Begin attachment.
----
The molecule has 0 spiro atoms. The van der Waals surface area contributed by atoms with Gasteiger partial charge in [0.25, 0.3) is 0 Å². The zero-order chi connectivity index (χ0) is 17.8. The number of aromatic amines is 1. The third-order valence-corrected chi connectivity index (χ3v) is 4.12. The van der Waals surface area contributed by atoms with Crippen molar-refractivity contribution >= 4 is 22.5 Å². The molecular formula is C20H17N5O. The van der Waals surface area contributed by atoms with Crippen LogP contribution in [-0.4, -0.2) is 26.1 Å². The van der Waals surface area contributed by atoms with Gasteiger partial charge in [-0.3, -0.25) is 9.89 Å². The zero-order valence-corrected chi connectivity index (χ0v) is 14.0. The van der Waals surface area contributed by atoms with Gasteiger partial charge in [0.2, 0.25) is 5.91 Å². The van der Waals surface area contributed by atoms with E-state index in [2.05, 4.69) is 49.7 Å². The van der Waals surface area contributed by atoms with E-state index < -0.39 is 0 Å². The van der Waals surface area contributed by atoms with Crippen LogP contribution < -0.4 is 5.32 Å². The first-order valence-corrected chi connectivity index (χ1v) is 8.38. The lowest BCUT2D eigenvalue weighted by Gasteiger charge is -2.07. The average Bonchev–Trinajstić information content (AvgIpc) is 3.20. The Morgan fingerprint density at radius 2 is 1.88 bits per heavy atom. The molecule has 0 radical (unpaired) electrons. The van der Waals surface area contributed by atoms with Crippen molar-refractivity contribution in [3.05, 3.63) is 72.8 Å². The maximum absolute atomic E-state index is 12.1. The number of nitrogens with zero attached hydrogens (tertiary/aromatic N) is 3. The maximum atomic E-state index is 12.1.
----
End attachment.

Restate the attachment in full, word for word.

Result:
The molecule has 0 spiro atoms. The van der Waals surface area contributed by atoms with Gasteiger partial charge in [0.25, 0.3) is 0 Å². The zero-order chi connectivity index (χ0) is 17.8. The number of aromatic amines is 1. The third-order valence-corrected chi connectivity index (χ3v) is 4.12. The van der Waals surface area contributed by atoms with Crippen molar-refractivity contribution >= 4 is 22.5 Å². The molecular formula is C20H17N5O. The van der Waals surface area contributed by atoms with Crippen LogP contribution in [-0.4, -0.2) is 26.1 Å². The van der Waals surface area contributed by atoms with Gasteiger partial charge in [-0.3, -0.25) is 9.89 Å². The zero-order valence-corrected chi connectivity index (χ0v) is 14.0. The van der Waals surface area contributed by atoms with Gasteiger partial charge in [0.2, 0.25) is 5.91 Å². The van der Waals surface area contributed by atoms with E-state index in [2.05, 4.69) is 49.7 Å². The van der Waals surface area contributed by atoms with E-state index < -0.39 is 0 Å². The van der Waals surface area contributed by atoms with Crippen LogP contribution < -0.4 is 5.32 Å². The first-order valence-corrected chi connectivity index (χ1v) is 8.38. The lowest BCUT2D eigenvalue weighted by Gasteiger charge is -2.07. The average Bonchev–Trinajstić information content (AvgIpc) is 3.20. The Morgan fingerprint density at radius 2 is 1.88 bits per heavy atom. The molecule has 0 radical (unpaired) electrons. The van der Waals surface area contributed by atoms with Crippen molar-refractivity contribution in [3.05, 3.63) is 72.8 Å². The maximum absolute atomic E-state index is 12.1. The number of nitrogens with zero attached hydrogens (tertiary/aromatic N) is 3. The maximum atomic E-state index is 12.1.